You might not think that bluebird bio (NASDAQ:BLUE) and Gilead Sciences (NASDAQ:GILD) are even in the same league. After all, Bluebird doesn't have any products on the market yet and continues to lose over $100 million every quarter. Gilead, on the other hand, claims nine blockbuster drugs and typically measures its quarterly profit in the billions of dollars.
So far in 2019, though, there's no contest regarding which stock is the bigger winner -- it's Bluebird. But which of these two biotech stocks is the better pick for long-term investors? Here's how Bluebird and Gilead Sciences stack up against each other.
The case for Bluebird
Bluebird might not have any approved drugs yet, but that could soon change. The biotech hopes to win European approval for LentiGlobin in treating transfusion-dependent beta-thalassemia (TDT) later this year. Bluebird expects that U.S. approval in the TDT indication could follow in 2020.
The company has another gene therapy waiting in the wings. Lenti-D appears to be on track for potential approval in the U.S. and in Europe next year for treating cerebral adrenoleukodystrophy (CALD), also known as Lorenzo's Oil disease. The only treatment option for CALD patients currently is allogeneic hematopoietic stem cell transplant (HSCT).
Bluebird fully owns worldwide rights to both LentiGlobin and Lenti-D, but its biggest winner could be with a drug that the biotech licensed to Celgene (NASDAQ:CELG) -- bb2121. Bluebird and Celgene are currently evaluating bb2121 as a fourth-line treatment for multiple myeloma. If all goes well, the anti-BCMA chimeric antigen receptor (CAR) T-cell therapy could win Food and Drug Administration (FDA) approval in 2020.
Some analysts think that bb2121 could generate peak annual sales of $5 billion if it's approved as an earlier-line treatment for multiple myeloma, which seems quite possible. Bluebird and Celgene will split U.S. sales 50/50. Bluebird will receive royalties and milestone payments on sales of bb2121 outside of the U.S.
In addition, Bluebird has a couple of promising early-stage pipeline candidates. The biotech's gene therapy targeting sickle cell disease is in phase 1/2 studies. Bluebird and Celgene are also collaborating on next-generation anti-BCMA CAR-T therapy bb21217.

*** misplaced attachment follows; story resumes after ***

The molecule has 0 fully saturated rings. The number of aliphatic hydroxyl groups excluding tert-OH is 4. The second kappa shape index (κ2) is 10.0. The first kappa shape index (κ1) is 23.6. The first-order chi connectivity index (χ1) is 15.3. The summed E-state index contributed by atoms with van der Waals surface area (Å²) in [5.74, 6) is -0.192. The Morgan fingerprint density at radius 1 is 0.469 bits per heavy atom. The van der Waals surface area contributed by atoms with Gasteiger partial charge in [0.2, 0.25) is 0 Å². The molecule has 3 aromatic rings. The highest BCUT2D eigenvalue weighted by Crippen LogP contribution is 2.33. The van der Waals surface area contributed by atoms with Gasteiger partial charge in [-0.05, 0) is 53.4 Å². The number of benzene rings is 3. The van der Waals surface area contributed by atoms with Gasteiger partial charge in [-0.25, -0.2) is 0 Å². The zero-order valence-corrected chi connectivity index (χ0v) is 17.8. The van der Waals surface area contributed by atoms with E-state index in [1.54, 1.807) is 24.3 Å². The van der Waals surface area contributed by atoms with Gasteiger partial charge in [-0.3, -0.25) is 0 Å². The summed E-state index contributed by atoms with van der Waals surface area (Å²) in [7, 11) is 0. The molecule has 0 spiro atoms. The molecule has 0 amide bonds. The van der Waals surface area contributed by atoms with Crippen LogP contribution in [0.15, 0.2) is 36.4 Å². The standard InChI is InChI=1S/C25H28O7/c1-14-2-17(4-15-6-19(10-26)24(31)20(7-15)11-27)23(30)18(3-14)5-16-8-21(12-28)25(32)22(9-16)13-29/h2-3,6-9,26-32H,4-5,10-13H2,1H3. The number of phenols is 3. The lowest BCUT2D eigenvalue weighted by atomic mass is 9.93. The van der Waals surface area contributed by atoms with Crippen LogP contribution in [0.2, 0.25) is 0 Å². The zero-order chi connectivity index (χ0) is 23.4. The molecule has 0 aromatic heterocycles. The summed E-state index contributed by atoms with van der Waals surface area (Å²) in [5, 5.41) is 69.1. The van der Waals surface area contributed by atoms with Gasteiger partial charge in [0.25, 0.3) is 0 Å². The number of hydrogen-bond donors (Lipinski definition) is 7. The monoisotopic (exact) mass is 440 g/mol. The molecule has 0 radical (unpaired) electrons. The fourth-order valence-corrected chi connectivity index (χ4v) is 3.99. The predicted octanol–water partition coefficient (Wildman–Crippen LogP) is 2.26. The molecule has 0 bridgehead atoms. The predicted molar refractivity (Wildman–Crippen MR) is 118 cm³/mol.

Bluebird clearly has a lot of potential, which is why it already claims a market cap of $7.3 billion. If its lead candidates are successful, Bluebird could be worth a lot more.
The case for Gilead Sciences
It's been a long time since Gilead Sciences didn't have a product on the market. The big biotech skyrocketed years ago with powerful HIV drugs. Along the way, Gilead expanded into several other therapeutic indications.
HIV is still the biggest moneymaker for the company, though. Gilead's HIV drugs generated $14.6 billion in sales last year, and the biggest blockbuster is Genvoya. However, Laura Hamill, Gilead's head of worldwide commercial operations, said at the J.P. Morgan Healthcare Conference in January that Biktarvy is "setting the record for the most successful HIV launch in the industry."
While Biktarvy continues to pick up momentum, Gilead is looking to expand its lead in HIV. The biotech hopes to win approval for Descovy as a pre-exposure prophylaxis (PrEP) therapy and is also evaluating a drug in early-stage testing that could even be a cure for HIV.
Gilead's hepatitis C virus (HCV) drugs have also been enormously successful. Over the last few years, though, the biotech's HCV sales have plunged due to lower patient starts -- as a result of so many patients being cured -- and new rival drugs. Now, however, Gilead thinks that its HCV sales should stabilize and continue to contribute to the company's strong cash flow.
Thanks to its acquisition of Kite Pharma in 2017, Gilead has the leading CAR-T therapy currently on the market with Yescarta. Gilead expects sales to continue to pick up steam for Yescarta, especially as it wins approvals for additional indications.
Check out the latest Gilead earnings call transcript.
The big biotech also plans to expand into new areas. Gilead is evaluating promising JAK1 inhibitor filgotinib in late-stage studies targeting Crohn's disease, rheumatoid arthritis, and ulcerative colitis. It also still hopes that selonsertib can be successful in treating non-alcoholic steatohepatitis (NASH) despite the drug failing in its first late-stage study in improving fibrosis without worsening of NASH.
Gilead's huge cash stockpile of $31.5 billion (including cash, cash equivalents, and marketable securities) gives the company ample flexibility to boost its pipeline through acquisitions. The company also pays a solid dividend that currently yields 3.82%.
Which of these two biotech stocks is the better pick? You probably need to answer another question first: What kind of investor are you?
Conservative investors will likely prefer Gilead Sciences. It's a cash cow and pays a great dividend. Even a clinical setback like the one Gilead had recently with selonsertib barely impacted its stock price. That's the kind of stability that many investors would rather have.
However, if you're a more aggressive investor, Bluebird is probably more up your alley. If its lead candidates win approval, the stock will almost certainly skyrocket. The big risk, of course, is that they won't win approval. Overall, though, I like the prospects for Bluebird and think that it should be a big winner over the long run.